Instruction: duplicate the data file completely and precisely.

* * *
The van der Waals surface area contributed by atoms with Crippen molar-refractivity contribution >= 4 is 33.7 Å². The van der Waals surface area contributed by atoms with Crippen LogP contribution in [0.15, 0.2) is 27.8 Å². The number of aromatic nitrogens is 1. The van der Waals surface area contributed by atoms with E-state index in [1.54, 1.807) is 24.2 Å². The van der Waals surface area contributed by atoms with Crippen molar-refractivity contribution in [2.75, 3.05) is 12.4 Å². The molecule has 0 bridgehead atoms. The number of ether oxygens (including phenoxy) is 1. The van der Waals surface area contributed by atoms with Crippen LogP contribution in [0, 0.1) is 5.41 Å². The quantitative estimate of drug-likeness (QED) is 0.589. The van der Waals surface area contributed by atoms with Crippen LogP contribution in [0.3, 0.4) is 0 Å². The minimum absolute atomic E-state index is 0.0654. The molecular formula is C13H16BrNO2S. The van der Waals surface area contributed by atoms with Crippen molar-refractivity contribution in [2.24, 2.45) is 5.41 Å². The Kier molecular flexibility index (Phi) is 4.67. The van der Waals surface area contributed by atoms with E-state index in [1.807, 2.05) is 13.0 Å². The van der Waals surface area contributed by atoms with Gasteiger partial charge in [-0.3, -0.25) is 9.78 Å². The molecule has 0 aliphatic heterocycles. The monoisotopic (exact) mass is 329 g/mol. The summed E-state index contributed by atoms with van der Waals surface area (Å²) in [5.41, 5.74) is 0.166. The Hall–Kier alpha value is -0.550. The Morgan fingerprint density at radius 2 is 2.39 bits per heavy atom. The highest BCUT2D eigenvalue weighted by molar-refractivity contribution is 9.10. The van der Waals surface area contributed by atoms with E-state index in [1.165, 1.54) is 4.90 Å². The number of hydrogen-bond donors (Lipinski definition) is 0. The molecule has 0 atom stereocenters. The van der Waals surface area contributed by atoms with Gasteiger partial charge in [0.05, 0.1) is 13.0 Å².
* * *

The van der Waals surface area contributed by atoms with Crippen molar-refractivity contribution >= 4 is 33.7 Å². The van der Waals surface area contributed by atoms with Crippen LogP contribution in [0.15, 0.2) is 27.8 Å². The number of aromatic nitrogens is 1. The van der Waals surface area contributed by atoms with E-state index in [1.54, 1.807) is 24.2 Å². The van der Waals surface area contributed by atoms with Crippen molar-refractivity contribution in [2.75, 3.05) is 12.4 Å². The molecule has 0 bridgehead atoms. The number of ether oxygens (including phenoxy) is 1. The van der Waals surface area contributed by atoms with Crippen LogP contribution in [0, 0.1) is 5.41 Å². The quantitative estimate of drug-likeness (QED) is 0.589. The van der Waals surface area contributed by atoms with Crippen LogP contribution in [0.3, 0.4) is 0 Å². The minimum absolute atomic E-state index is 0.0654. The molecular formula is C13H16BrNO2S. The van der Waals surface area contributed by atoms with Crippen molar-refractivity contribution in [2.24, 2.45) is 5.41 Å². The Kier molecular flexibility index (Phi) is 4.67. The van der Waals surface area contributed by atoms with E-state index in [1.807, 2.05) is 13.0 Å². The van der Waals surface area contributed by atoms with Gasteiger partial charge in [-0.3, -0.25) is 9.78 Å². The molecule has 0 aliphatic heterocycles. The monoisotopic (exact) mass is 329 g/mol. The summed E-state index contributed by atoms with van der Waals surface area (Å²) in [5.41, 5.74) is 0.166. The Hall–Kier alpha value is -0.550. The Morgan fingerprint density at radius 2 is 2.39 bits per heavy atom. The highest BCUT2D eigenvalue weighted by molar-refractivity contribution is 9.10. The van der Waals surface area contributed by atoms with E-state index in [1.165, 1.54) is 4.90 Å². The number of hydrogen-bond donors (Lipinski definition) is 0. The molecule has 0 atom stereocenters. The van der Waals surface area contributed by atoms with Gasteiger partial charge in [0.05, 0.1) is 13.0 Å².